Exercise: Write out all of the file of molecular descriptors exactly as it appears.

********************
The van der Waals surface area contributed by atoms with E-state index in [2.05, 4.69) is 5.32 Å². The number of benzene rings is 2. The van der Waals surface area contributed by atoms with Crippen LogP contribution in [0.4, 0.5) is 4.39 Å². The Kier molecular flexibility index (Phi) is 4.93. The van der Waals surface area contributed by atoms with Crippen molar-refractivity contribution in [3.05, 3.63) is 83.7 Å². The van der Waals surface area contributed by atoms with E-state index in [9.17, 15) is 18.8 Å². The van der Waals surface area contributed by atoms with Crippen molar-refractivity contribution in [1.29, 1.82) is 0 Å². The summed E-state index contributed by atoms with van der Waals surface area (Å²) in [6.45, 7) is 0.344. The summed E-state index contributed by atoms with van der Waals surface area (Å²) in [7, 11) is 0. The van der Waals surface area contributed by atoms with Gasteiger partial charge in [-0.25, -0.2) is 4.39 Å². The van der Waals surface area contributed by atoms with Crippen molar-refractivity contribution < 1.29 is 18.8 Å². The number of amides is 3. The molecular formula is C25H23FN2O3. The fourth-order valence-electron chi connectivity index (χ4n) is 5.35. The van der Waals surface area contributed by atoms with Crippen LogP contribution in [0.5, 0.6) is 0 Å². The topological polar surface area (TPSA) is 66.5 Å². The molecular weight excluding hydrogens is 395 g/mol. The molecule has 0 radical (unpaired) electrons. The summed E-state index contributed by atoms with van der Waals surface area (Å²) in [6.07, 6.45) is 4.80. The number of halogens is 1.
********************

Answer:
The van der Waals surface area contributed by atoms with E-state index in [2.05, 4.69) is 5.32 Å². The number of benzene rings is 2. The van der Waals surface area contributed by atoms with Crippen LogP contribution in [0.4, 0.5) is 4.39 Å². The Kier molecular flexibility index (Phi) is 4.93. The van der Waals surface area contributed by atoms with Crippen molar-refractivity contribution in [3.05, 3.63) is 83.7 Å². The van der Waals surface area contributed by atoms with E-state index in [9.17, 15) is 18.8 Å². The van der Waals surface area contributed by atoms with Crippen molar-refractivity contribution in [1.29, 1.82) is 0 Å². The summed E-state index contributed by atoms with van der Waals surface area (Å²) in [6.45, 7) is 0.344. The summed E-state index contributed by atoms with van der Waals surface area (Å²) in [7, 11) is 0. The van der Waals surface area contributed by atoms with Gasteiger partial charge in [-0.25, -0.2) is 4.39 Å². The van der Waals surface area contributed by atoms with Crippen molar-refractivity contribution < 1.29 is 18.8 Å². The number of amides is 3. The molecular formula is C25H23FN2O3. The fourth-order valence-electron chi connectivity index (χ4n) is 5.35. The van der Waals surface area contributed by atoms with Crippen LogP contribution in [0.5, 0.6) is 0 Å². The topological polar surface area (TPSA) is 66.5 Å². The molecular weight excluding hydrogens is 395 g/mol. The molecule has 0 radical (unpaired) electrons. The summed E-state index contributed by atoms with van der Waals surface area (Å²) in [6.07, 6.45) is 4.80. The number of halogens is 1.